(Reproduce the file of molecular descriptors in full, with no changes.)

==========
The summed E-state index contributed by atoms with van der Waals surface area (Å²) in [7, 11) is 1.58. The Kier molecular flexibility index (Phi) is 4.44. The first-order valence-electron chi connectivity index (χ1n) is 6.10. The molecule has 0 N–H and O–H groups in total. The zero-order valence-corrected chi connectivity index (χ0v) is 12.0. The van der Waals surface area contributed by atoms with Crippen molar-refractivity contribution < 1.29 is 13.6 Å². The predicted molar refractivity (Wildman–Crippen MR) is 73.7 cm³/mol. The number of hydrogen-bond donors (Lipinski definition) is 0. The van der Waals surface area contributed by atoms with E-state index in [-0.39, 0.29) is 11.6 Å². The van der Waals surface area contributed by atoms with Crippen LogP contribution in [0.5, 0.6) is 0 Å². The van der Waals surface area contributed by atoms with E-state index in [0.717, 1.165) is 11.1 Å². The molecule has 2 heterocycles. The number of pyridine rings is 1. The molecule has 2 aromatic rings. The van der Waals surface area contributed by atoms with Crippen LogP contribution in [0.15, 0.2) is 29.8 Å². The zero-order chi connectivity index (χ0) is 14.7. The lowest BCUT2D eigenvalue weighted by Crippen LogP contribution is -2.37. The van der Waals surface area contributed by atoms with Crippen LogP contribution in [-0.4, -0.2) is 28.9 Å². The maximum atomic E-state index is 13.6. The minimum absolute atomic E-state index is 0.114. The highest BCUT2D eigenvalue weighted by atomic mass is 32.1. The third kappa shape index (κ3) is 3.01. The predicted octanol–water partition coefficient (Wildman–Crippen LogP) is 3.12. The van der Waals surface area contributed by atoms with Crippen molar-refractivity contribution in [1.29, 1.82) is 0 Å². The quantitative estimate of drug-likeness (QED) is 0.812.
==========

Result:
The summed E-state index contributed by atoms with van der Waals surface area (Å²) in [7, 11) is 1.58. The Kier molecular flexibility index (Phi) is 4.44. The first-order valence-electron chi connectivity index (χ1n) is 6.10. The molecule has 0 N–H and O–H groups in total. The zero-order valence-corrected chi connectivity index (χ0v) is 12.0. The van der Waals surface area contributed by atoms with Crippen molar-refractivity contribution < 1.29 is 13.6 Å². The predicted molar refractivity (Wildman–Crippen MR) is 73.7 cm³/mol. The number of hydrogen-bond donors (Lipinski definition) is 0. The van der Waals surface area contributed by atoms with E-state index in [-0.39, 0.29) is 11.6 Å². The van der Waals surface area contributed by atoms with Crippen LogP contribution in [0.5, 0.6) is 0 Å². The van der Waals surface area contributed by atoms with E-state index in [0.717, 1.165) is 11.1 Å². The molecule has 2 heterocycles. The number of pyridine rings is 1. The molecule has 2 aromatic rings. The van der Waals surface area contributed by atoms with Crippen LogP contribution in [0.15, 0.2) is 29.8 Å². The zero-order chi connectivity index (χ0) is 14.7. The lowest BCUT2D eigenvalue weighted by Crippen LogP contribution is -2.37. The van der Waals surface area contributed by atoms with Crippen LogP contribution in [-0.4, -0.2) is 28.9 Å². The maximum atomic E-state index is 13.6. The minimum absolute atomic E-state index is 0.114. The highest BCUT2D eigenvalue weighted by atomic mass is 32.1. The third kappa shape index (κ3) is 3.01. The predicted octanol–water partition coefficient (Wildman–Crippen LogP) is 3.12. The van der Waals surface area contributed by atoms with Crippen molar-refractivity contribution in [1.29, 1.82) is 0 Å². The quantitative estimate of drug-likeness (QED) is 0.812.